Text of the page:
if you will, to imagine yourself traveling from Gonzales to Galveston, in the
middle of July, on a stagecoach that would take at least three days to reach its
destination. The choking dust filling your nostrils, the intense heat, and the
ever-present fear that you might become the victim of a holdup would make for
a very memorable trip, to say the least.
1853, the same year The Gonzales Inquirer newspaper was established, stagecoach
lines were the main mode of travel to other parts of the country. These coaches
only operated on certain days and they also carried the mail. People in Gonzales
were lucky if they received their mail every other day.
to old issues of The Gonzales Inquirer, stagecoaches operated regularly
between Gonzales and various ports of entry on the coast. These included Port
Lavaca, Indianola, and Galveston. The coaches would take passengers back and forth
from these ports to other locations in the interior of the state.
the late 1850s, old issues of the Inquirer contained advertisements from
the Goss & Perry Stage Line. This firm proudly claimed that their stages could
deliver passengers from Austin to Indianola in 48 hours. That was quite an accomplishment
Inquirer reported that, "... stagecoaches left Gonzales every Monday and Thursday
mornings, returning every Thursday and Friday evening. Towns on the route included
La Grange, Columbus, Chappel Hill, Brenham, Washington [Texas], and all connected
with the New Orleans and Galveston steamers."
stands (inns) were located at various points along the routes. Here, passengers
were fed and fresh teams of horses were provided to pull the coaches. Inns, in
the towns, were usually located in a boarding house or a hotel. They provided
modest accommodations, but after hours in the rough riding coach they must have
offered a welcomed respite.
Some of the stage inns were rowdy places - fights were known to happen; their
level of violence probably depended on how many bottles of "who hit John" were
the stage lines hauled the people; the freight lines carried the merchandise.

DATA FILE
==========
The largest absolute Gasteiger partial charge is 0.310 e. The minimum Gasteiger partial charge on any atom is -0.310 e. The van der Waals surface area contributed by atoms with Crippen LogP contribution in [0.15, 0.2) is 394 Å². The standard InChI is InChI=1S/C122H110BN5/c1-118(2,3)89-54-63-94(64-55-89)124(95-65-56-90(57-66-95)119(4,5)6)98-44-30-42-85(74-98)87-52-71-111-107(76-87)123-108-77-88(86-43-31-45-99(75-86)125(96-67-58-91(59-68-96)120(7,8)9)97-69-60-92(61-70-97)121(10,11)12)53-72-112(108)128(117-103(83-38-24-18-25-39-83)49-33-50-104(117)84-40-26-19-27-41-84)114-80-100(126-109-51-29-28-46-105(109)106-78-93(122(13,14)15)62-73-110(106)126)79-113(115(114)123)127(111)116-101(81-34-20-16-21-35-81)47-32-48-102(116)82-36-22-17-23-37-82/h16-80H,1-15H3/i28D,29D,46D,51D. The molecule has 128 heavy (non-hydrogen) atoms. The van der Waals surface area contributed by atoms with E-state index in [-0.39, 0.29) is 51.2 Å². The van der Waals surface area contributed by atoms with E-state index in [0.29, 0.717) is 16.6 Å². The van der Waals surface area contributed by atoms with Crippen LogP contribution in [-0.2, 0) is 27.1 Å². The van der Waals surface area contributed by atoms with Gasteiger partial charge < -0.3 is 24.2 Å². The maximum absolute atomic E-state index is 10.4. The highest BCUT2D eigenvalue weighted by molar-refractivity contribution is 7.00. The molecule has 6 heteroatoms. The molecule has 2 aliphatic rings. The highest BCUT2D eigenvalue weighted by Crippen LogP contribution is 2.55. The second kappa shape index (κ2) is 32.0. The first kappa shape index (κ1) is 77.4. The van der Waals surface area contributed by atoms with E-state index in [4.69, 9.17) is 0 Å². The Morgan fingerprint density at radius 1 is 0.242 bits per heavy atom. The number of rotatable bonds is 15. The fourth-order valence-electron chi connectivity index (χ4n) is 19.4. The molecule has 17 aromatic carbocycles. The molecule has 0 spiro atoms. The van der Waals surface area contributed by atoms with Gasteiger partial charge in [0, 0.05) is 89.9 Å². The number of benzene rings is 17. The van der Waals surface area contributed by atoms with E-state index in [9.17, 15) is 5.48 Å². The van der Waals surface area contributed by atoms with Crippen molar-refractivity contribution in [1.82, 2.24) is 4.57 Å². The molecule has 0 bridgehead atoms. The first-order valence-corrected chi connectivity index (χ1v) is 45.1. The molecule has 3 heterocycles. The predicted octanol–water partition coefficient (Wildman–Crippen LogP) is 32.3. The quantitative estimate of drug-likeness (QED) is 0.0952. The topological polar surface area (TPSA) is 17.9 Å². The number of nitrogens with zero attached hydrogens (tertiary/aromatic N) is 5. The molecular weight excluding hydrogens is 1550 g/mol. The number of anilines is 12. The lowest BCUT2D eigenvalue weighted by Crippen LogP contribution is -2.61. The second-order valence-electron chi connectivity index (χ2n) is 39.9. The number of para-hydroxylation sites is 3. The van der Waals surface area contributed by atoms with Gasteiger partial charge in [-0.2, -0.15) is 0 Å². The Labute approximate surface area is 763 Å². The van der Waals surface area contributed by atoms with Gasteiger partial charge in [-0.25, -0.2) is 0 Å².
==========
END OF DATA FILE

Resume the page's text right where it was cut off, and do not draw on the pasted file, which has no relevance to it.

Information obtained from the old newspapers provides us with somewhat vague accounts
of how supplies were transported in the 1850s. This information does indicate
however, that all freight coming and going out of Gonzales was transported by
freight routes leading from this city to the principal ports on the coast were
well marked. Most of the supplies bound for Gonzales, came up from Indianola and
The old freighters traveled in companies or trains, to maximize their hauling
capabilities and for safety's sake. It must have taken a tough ol' boy to be a
freighter or stagecoach driver in those days! What with the Indians looking to
lift your scalp and bandits more than willing to shoot you and steal your cargo.
reports indicate that the coaches carrying the mail were the most likely targets
for robbers. Many encounters were made with these desperadoes and the good guys
didn't always win.
When the railroad finally came to Gonzales, the stagecoaches and freight carrying
wagon trains passed into history. They had served their purpose well - keeping
this community on the frontier supplied with flour, sugar, coffee, building materials,
guns, and the like - as well as, fancy hats and dresses for the ladies.
bet folks didn't take anything for granted back then. They probably really appreciated
receiving a letter; or finally seeing that new shipment of coffee arrive. I can
only imagine how excited they must have been to greet a loved one, arriving on
the evening stage. Finally here, safe and sound, after days of hard riding and
somehow avoiding the dangers of the trail.
might say that this all sounds like some sort of fictional nonsense from a low-budget
so, but in this town and many others like it in the 1850s, it wasn't a scene from
any movie - it was a fact of life.
Published with author's